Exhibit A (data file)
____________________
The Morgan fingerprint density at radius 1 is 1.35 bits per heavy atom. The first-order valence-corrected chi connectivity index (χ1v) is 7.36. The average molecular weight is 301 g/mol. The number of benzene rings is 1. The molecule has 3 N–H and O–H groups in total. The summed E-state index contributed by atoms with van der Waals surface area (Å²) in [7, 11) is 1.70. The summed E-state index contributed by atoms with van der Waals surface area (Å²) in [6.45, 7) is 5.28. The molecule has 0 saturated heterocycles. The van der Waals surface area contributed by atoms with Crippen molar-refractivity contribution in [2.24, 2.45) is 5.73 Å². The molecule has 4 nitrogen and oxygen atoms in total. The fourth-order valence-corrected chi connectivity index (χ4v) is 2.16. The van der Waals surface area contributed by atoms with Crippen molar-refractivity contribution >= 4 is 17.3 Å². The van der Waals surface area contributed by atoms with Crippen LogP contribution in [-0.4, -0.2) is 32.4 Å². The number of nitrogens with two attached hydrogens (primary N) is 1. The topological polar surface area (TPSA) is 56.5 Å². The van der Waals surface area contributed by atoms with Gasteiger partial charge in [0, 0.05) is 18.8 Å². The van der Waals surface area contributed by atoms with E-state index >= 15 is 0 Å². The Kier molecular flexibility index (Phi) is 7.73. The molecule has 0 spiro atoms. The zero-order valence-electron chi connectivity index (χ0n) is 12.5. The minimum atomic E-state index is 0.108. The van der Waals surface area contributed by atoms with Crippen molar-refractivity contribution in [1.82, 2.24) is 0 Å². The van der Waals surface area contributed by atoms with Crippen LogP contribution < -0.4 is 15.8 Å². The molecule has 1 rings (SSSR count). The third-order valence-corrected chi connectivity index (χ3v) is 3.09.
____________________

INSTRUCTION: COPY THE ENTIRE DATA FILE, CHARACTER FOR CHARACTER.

The Morgan fingerprint density at radius 1 is 1.35 bits per heavy atom. The first-order valence-corrected chi connectivity index (χ1v) is 7.36. The average molecular weight is 301 g/mol. The number of benzene rings is 1. The molecule has 3 N–H and O–H groups in total. The summed E-state index contributed by atoms with van der Waals surface area (Å²) in [7, 11) is 1.70. The summed E-state index contributed by atoms with van der Waals surface area (Å²) in [6.45, 7) is 5.28. The molecule has 0 saturated heterocycles. The van der Waals surface area contributed by atoms with Crippen molar-refractivity contribution in [2.24, 2.45) is 5.73 Å². The molecule has 4 nitrogen and oxygen atoms in total. The fourth-order valence-corrected chi connectivity index (χ4v) is 2.16. The van der Waals surface area contributed by atoms with Crippen molar-refractivity contribution >= 4 is 17.3 Å². The van der Waals surface area contributed by atoms with Crippen LogP contribution in [-0.4, -0.2) is 32.4 Å². The number of nitrogens with two attached hydrogens (primary N) is 1. The topological polar surface area (TPSA) is 56.5 Å². The van der Waals surface area contributed by atoms with Gasteiger partial charge in [0, 0.05) is 18.8 Å². The van der Waals surface area contributed by atoms with E-state index >= 15 is 0 Å². The Kier molecular flexibility index (Phi) is 7.73. The molecule has 0 spiro atoms. The zero-order valence-electron chi connectivity index (χ0n) is 12.5. The minimum atomic E-state index is 0.108. The van der Waals surface area contributed by atoms with Crippen molar-refractivity contribution in [1.82, 2.24) is 0 Å². The van der Waals surface area contributed by atoms with Crippen LogP contribution < -0.4 is 15.8 Å². The molecule has 1 rings (SSSR count). The third-order valence-corrected chi connectivity index (χ3v) is 3.09.